SYDNEY, September 12, 2008 – Australian journalist Liz Deep-Jones is a soccer tragic.
The former presenter of SBS TV’s premier nightly sports program, Toyota World Sports, who counts Italian football legend Paolo Maldini and Christian Vieri, the Italian striker with the Aussie background among her friends, loves the game so much that she has just released her first book, an inspiring story about a young girl and her dreams of football stardom.
Both Maldini and Vieri, as well as Australia’s national women’s football team the Matildas have written blurbs for Lucy Zeezou's Goal, a story about a young girl chasing her dreams to be a footballer against her parents' wishes. The Matildas have written about their struggles and hardships while following their football dreams.
“There are 26 million females who play football around the world – one in ten players is female. In fact football is becoming so popular in Australia that it has taken over from netball as the highest participation sport for girls,” Deep Jones says.
"This is evidenced by the establishment of the launch of the W League, an eight-team national women’s league which kicks off next month with the support of the Football Federation of Australia, the Federal Government and corporate sponsor Westfield”.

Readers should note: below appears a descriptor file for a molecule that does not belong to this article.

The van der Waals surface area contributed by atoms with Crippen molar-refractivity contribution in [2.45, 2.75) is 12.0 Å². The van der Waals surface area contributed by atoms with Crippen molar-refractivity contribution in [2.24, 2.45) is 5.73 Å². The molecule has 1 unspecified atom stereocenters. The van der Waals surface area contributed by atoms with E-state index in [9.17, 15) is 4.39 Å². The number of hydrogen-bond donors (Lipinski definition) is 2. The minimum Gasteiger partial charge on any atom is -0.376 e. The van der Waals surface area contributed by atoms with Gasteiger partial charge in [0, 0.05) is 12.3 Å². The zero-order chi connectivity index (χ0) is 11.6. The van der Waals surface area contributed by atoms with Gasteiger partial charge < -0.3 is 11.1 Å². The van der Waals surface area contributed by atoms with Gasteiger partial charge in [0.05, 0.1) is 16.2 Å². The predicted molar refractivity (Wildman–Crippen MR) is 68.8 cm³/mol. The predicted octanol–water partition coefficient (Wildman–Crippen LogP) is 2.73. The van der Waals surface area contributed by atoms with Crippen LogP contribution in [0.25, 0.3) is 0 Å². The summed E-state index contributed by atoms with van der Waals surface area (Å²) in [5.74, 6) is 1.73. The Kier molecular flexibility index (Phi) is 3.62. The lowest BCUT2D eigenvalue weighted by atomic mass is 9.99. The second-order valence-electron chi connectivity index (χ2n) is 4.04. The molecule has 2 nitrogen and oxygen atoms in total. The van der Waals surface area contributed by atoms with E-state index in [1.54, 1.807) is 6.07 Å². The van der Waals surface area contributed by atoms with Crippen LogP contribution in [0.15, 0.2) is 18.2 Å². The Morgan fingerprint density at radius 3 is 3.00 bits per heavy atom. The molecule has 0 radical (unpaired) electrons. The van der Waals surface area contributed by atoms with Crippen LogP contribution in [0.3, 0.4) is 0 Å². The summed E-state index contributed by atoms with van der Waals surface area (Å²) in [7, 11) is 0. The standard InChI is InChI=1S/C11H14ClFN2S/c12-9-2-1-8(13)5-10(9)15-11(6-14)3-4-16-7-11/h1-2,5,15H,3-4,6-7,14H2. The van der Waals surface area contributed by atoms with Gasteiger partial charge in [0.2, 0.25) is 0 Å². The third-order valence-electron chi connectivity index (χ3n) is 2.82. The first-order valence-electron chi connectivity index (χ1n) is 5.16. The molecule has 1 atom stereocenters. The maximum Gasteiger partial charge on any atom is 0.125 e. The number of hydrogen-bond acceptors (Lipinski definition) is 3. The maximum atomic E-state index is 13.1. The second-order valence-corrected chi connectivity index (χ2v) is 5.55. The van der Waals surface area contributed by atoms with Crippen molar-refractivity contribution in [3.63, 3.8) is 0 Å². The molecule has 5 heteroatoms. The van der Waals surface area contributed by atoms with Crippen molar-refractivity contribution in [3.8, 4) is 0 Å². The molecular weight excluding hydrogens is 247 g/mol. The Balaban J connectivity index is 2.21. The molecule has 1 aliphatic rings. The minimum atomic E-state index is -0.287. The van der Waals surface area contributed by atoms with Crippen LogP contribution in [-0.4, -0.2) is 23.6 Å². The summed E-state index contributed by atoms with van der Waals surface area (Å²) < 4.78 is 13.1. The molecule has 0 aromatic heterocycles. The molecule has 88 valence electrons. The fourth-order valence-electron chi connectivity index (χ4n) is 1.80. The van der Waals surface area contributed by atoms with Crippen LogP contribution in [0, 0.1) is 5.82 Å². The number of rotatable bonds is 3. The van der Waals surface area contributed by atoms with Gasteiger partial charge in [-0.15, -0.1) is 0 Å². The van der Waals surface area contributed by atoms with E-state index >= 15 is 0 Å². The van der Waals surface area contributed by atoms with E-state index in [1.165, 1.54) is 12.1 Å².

Deep-Jones has secured many high-profile and memorable interviews during close to 20 years of media coverage in Australia, including the likes of Prince Albert of Monaco, IOC President Jacques Rogge, Lleyton Hewitt, Pat Rafter, Ian Thorpe, Anthony Mundine and former Wallaby captain George Gregan.
Career highlights also include reporting on the 1998 Football World Cup in Paris and breaking stories on female athletes’ fight to have water polo included in the 2000 Olympic Games. Liz also met her idol, Nelson Mandela, while chasing a story about the indigenous community’s threat to protest during the Olympics in Sydney.
In her role as UNICEF Australia Ambassador, Liz has hosted many charity events, donning shin pads and boots in celebrity soccer and cricket matches – facing the likes of former Aussie cricket captains Ricky Ponting and Steve Waugh, as well as Glenn McGrath and Graham Arnold.
Lucy Zeezou's Goal is published by Random House.